June 2015 Science Bulletin #2: Non-human and policy research

June 21, 2015 at 9:02 pm | Posted in News and Science Bulletins | Leave a comment

June 2015 Science Bulletin #2
Non-human and policy research

Pesticides, pollution levels | Agricultural insecticides threaten surface waters at the global scale. Despite widespread insecticide application to croplands worldwide, no comprehensive field data-based evaluation of their risk to global surface waters exists. Our data show, for the first time to our knowledge at the global scale, that more than 50% of detected insecticide concentrations (n = 11,300) exceed regulatory threshold levels. This finding indicates that surface water pollution resulting from current agricultural insecticide use constitutes an excessive threat to aquatic biodiversity.

PFAS, regulation | The Madrid Statement on Poly- and Perfluoroalkyl Substances (PFASs). A group of scientists call for phase out of PFASs. See here for an extended commentary on the Statement.

EDCs, low-dose effects | Assessing dose-response relationships for endocrine disrupting chemicals (EDCs): a focus on non-monotonicity. The fundamental principle in regulatory toxicology is that all chemicals are toxic and that the severity of effect is proportional to the exposure level. An ancillary assumption is that there are no effects at exposures below the lowest observed adverse effect level (LOAEL), either because no effects exist or because they are not statistically resolvable, implying that they would not be adverse. Chemicals that interfere with hormones violate these principles in two important ways: dose-response relationships can be non-monotonic; and effects are often observed below the LOAEL.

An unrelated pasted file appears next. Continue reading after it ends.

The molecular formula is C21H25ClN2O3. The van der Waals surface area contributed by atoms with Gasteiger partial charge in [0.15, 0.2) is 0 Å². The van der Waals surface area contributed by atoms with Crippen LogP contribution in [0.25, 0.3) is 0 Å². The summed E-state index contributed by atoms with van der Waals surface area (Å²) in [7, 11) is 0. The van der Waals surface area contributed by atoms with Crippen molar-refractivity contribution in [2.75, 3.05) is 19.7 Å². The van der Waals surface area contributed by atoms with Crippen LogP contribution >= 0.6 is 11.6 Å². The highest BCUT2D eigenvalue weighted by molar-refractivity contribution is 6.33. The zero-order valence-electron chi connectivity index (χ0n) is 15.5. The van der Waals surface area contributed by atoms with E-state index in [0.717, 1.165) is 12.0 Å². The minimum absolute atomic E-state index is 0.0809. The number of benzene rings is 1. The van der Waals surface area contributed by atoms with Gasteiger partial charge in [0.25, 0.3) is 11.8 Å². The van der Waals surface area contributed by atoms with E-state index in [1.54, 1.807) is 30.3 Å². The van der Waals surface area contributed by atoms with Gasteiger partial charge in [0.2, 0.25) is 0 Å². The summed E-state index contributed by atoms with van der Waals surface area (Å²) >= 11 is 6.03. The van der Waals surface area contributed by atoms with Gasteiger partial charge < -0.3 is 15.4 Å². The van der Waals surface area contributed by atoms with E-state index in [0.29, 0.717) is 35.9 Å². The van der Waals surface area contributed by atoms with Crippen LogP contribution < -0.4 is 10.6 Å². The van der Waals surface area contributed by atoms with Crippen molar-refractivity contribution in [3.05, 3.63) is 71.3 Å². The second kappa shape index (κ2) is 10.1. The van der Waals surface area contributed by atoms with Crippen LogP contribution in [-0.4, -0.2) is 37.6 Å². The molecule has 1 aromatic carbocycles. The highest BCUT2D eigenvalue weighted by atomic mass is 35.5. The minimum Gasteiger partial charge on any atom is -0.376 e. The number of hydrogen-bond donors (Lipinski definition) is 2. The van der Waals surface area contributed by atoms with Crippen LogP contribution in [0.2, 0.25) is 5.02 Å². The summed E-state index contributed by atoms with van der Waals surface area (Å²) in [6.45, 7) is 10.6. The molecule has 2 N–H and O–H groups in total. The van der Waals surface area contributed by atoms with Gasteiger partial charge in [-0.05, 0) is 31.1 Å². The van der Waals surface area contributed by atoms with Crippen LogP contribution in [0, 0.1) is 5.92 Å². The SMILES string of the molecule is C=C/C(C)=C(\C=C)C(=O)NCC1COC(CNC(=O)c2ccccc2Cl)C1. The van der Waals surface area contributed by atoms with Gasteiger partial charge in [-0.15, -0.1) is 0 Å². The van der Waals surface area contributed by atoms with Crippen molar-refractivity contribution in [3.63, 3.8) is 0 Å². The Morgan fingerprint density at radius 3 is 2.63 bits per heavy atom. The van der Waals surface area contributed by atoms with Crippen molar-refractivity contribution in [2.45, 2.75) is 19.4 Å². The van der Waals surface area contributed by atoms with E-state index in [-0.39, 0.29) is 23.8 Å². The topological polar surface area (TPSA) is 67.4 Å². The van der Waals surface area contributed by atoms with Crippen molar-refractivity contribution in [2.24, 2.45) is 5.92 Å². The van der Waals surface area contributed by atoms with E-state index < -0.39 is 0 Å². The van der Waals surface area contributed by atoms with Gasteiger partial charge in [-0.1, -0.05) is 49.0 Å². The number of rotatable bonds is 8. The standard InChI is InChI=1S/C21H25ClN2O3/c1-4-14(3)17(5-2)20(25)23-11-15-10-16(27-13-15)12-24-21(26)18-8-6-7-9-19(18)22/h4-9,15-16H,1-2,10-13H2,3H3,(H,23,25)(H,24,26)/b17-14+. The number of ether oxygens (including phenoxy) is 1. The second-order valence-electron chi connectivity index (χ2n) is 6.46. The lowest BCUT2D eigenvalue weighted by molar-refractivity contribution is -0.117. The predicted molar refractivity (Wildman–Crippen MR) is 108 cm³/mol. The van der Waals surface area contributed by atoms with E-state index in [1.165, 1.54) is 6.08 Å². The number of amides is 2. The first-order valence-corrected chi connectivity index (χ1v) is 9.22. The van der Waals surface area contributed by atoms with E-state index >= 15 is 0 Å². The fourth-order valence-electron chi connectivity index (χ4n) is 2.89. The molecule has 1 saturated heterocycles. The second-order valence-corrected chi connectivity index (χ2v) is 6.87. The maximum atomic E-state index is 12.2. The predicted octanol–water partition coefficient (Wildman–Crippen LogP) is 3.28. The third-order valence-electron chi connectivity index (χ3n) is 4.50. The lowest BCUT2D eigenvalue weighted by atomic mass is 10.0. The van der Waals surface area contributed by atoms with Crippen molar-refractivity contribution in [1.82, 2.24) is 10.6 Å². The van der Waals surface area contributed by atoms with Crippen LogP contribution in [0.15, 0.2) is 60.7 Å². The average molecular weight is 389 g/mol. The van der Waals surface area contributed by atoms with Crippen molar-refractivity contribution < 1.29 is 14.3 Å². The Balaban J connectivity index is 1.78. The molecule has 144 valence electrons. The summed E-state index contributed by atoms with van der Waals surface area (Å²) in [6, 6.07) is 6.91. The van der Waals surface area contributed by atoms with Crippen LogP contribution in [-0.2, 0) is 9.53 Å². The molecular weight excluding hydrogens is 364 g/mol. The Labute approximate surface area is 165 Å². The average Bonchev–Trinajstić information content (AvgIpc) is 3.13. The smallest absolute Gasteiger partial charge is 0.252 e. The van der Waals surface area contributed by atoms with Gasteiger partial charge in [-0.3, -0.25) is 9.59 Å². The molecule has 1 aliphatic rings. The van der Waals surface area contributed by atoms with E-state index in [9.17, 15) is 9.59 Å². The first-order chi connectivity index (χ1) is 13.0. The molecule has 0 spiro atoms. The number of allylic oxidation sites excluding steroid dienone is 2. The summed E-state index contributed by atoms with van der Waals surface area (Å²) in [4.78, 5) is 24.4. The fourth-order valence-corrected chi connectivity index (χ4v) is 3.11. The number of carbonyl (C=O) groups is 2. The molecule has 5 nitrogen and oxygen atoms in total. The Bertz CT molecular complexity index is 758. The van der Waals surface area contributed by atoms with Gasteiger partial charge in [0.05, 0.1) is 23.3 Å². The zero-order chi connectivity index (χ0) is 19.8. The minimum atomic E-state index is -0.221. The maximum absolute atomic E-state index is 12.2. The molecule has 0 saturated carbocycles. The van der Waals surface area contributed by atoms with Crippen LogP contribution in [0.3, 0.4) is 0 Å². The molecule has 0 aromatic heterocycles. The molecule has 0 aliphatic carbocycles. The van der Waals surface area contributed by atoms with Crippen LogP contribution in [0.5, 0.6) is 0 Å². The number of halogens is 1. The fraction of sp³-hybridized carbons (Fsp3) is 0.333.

BPA, diabetes | Long-term oral exposure to bisphenol A induces glucose intolerance and insulin resistance. In this study, 4- to 6-week old male mice on a high-fat diet (HFD) were treated with 50 µg/kg body weight/day of BPA orally for 12 weeks. Long-term oral exposure to BPA along with an HFD for 12 weeks induced glucose intolerance in growing male mice. Intraperitoneal glucose tolerance tests showed that the mice receiving an HFD and BPA exhibited a significantly larger area under the curve than those receiving an HFD only.

EDCs, exposure | Effect-directed identification of endocrine disruptors in plastic baby teethers. This study demonstrates that plastic teethers can be a source of infant exposure to well-established and unknown EDCs. Because of their limited value to the product, but potential toxicity, manufacturers should critically revisit the use of parabens in plastic teethers and further toys. Moreover, plastic teethers might leach EDCs that escape routine analysis and, thus, toxicological evaluation.

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